Hope this helps you get the upper hand :)

  6. Larry Hanson
    December 16, 2009

    I just found this site. Suddenly the computer given me by my great-nephew is worthehile. hank you!

  7. Katherine
    December 16, 2009

    “are at opposite ends of a tug-of-war, with sex as the prize.”
    This sentence made me laugh… maybe my sense of humour is juvenile but I dunno. Fascinating stuff anyway.

  8. megan
    December 16, 2009

    {{Their default course is a female one, but they can be diverted through the action of a gene called SRY that sits on the Y chromosome. ]]
    As you said and research has shown complex lifeforms are asexual or feminine and only due to a MUTATION and genetic ADDITION for diversity does maleness come about. MEN ARE ABERATIONS OF NATURE for the sole purpose of additional genetics variation vs asexual procreation that has more defect accumulations.
    Nothing is being suuppressed so much as a freak gene is being kept from unorganized expression in a lifeform genetically set to be female. Face it men are freaks and NOT GOD’S image or core will that Eve was based from.
    EVE BEGAT ADAM from HER RIB!

  9. Ed Yong
    December 16, 2009

    Face it men are freaks and NOT GOD’S image or core will that Eve was based from.

    Eve was invisible?

  10. PalMD
    December 16, 2009

    Wow. just…wow.

  11. AllenH
    December 16, 2009

    Eve was invisible to me for a very long time- finally found her. ;) LOL

  12. david
    December 16, 2009

    I remember a phrase parallel to “In science, we” etc. as you began today, phrase made by poor soul in Atlanta, Richard Jewel, who began, “In law enforcement, we” etc..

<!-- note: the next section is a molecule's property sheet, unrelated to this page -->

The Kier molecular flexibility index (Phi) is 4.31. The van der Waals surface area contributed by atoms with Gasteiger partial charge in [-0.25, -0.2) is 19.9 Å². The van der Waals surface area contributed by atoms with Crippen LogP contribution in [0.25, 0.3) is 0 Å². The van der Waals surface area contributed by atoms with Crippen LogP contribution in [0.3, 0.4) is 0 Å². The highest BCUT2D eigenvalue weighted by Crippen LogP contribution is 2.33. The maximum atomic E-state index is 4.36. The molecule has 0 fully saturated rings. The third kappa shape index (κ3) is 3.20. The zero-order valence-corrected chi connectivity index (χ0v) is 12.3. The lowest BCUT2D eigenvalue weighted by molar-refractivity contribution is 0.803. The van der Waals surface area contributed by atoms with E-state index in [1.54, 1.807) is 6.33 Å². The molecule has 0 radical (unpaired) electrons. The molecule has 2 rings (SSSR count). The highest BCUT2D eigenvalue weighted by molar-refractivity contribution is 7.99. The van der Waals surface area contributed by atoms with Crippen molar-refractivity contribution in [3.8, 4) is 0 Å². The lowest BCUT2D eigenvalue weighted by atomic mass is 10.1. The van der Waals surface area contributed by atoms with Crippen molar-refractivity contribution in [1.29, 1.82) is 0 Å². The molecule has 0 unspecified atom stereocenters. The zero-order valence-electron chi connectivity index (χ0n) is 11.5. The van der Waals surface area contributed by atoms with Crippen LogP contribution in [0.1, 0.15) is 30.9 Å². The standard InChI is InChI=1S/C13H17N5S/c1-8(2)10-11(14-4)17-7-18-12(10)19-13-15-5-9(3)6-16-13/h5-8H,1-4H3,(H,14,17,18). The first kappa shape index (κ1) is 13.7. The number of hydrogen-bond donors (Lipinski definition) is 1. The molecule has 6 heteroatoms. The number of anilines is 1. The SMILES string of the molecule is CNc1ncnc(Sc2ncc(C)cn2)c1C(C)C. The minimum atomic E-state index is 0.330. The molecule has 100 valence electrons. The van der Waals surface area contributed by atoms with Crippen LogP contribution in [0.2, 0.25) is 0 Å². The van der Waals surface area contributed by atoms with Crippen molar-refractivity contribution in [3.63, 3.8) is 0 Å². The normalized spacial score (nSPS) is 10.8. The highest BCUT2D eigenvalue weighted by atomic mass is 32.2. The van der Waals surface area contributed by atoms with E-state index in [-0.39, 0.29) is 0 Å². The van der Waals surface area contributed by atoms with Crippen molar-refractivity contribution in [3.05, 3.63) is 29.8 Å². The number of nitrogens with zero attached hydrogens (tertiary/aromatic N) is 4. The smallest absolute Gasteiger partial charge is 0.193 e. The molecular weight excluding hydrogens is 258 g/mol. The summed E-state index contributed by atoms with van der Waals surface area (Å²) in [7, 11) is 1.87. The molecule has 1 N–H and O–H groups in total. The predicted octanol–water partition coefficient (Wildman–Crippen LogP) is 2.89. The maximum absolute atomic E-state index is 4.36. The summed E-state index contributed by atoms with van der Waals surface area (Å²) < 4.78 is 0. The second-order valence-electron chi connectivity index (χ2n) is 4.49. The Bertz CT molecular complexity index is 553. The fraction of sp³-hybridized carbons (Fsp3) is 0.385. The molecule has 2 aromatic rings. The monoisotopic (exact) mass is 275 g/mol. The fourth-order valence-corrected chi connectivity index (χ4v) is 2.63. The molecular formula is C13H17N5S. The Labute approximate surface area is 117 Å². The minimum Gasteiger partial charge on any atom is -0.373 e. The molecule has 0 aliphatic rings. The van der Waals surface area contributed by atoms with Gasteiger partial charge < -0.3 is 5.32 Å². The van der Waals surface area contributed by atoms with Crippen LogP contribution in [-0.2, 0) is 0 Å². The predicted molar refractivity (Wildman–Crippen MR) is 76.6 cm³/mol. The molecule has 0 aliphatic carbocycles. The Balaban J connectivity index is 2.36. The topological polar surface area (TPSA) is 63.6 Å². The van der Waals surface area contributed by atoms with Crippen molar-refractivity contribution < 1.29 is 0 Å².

As you are a careful and spirited writer, you are perhaps glad to hear some feedback on style on some rare occasions.

  13. Briana
    December 17, 2009

    I don’t know anything about evolutionary development of the sexes, but does this suggest an entirely different system for determining sex in humans before the y chromosome? I don’t think it’s an issue of what came first… this ‘single’ gene seems to have made sex even more complicated. Haw.

  14. Nomen Nescio
    December 17, 2009

    the Y chromosome is just a bunch of genes. nothing saying those genes couldn’t have been passed down as part of other chromosomes back before the odd heritability pattern of our current sex chromosomes arose.
    keep in mind, that whole X/Y, male-line – bound Y-chromosome inheritance scheme is far from universal; other vertebrates even have different schemes altogether, like the avian ZW configuration. the real story is in what the genes do, not necessarily how they’re arranged into chromosomes.

  15. BdN
    December 17, 2009

    MUTATION and genetic ADDITION for diversity does maleness come about. MEN ARE ABERATIONS OF NATURE for the sole purpose of additional genetics variation